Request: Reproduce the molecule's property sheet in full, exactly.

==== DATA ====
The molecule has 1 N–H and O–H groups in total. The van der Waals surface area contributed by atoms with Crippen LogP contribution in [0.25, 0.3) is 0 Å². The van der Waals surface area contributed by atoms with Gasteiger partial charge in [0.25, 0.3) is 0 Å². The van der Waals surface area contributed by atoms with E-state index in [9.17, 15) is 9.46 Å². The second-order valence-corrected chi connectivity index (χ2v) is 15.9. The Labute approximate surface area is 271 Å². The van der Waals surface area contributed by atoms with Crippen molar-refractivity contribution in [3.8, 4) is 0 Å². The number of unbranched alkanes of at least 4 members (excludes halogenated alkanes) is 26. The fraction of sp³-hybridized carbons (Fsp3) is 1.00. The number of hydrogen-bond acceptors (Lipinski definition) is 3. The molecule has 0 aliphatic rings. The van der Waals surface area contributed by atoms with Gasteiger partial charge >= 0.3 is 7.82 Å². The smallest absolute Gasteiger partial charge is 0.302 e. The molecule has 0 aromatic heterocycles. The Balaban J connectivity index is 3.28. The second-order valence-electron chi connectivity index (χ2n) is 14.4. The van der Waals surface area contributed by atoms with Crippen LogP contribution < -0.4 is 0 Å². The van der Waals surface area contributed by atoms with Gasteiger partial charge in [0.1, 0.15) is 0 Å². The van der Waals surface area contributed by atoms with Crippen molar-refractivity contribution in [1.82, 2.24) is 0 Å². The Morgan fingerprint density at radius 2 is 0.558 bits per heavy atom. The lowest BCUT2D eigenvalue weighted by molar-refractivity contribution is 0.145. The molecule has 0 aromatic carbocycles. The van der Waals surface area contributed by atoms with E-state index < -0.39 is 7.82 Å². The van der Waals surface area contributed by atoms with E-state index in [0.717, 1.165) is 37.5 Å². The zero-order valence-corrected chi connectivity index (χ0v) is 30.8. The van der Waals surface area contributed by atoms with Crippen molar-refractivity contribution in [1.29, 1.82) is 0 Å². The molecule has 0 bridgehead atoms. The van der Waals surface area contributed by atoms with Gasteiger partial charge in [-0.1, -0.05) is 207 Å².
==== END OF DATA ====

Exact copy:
The molecule has 1 N–H and O–H groups in total. The van der Waals surface area contributed by atoms with Crippen LogP contribution in [0.25, 0.3) is 0 Å². The van der Waals surface area contributed by atoms with Gasteiger partial charge in [0.25, 0.3) is 0 Å². The van der Waals surface area contributed by atoms with E-state index in [9.17, 15) is 9.46 Å². The second-order valence-corrected chi connectivity index (χ2v) is 15.9. The Labute approximate surface area is 271 Å². The van der Waals surface area contributed by atoms with Crippen molar-refractivity contribution in [3.8, 4) is 0 Å². The number of unbranched alkanes of at least 4 members (excludes halogenated alkanes) is 26. The fraction of sp³-hybridized carbons (Fsp3) is 1.00. The number of hydrogen-bond acceptors (Lipinski definition) is 3. The molecule has 0 aliphatic rings. The van der Waals surface area contributed by atoms with Gasteiger partial charge >= 0.3 is 7.82 Å². The smallest absolute Gasteiger partial charge is 0.302 e. The molecule has 0 aromatic heterocycles. The Balaban J connectivity index is 3.28. The second-order valence-electron chi connectivity index (χ2n) is 14.4. The van der Waals surface area contributed by atoms with Crippen LogP contribution < -0.4 is 0 Å². The van der Waals surface area contributed by atoms with Gasteiger partial charge in [0.1, 0.15) is 0 Å². The van der Waals surface area contributed by atoms with Crippen molar-refractivity contribution in [1.82, 2.24) is 0 Å². The Morgan fingerprint density at radius 2 is 0.558 bits per heavy atom. The lowest BCUT2D eigenvalue weighted by molar-refractivity contribution is 0.145. The molecule has 0 aromatic carbocycles. The van der Waals surface area contributed by atoms with E-state index < -0.39 is 7.82 Å². The van der Waals surface area contributed by atoms with E-state index in [0.717, 1.165) is 37.5 Å². The zero-order valence-corrected chi connectivity index (χ0v) is 30.8. The van der Waals surface area contributed by atoms with Crippen molar-refractivity contribution in [1.29, 1.82) is 0 Å². The molecule has 0 bridgehead atoms. The van der Waals surface area contributed by atoms with Gasteiger partial charge in [-0.1, -0.05) is 207 Å².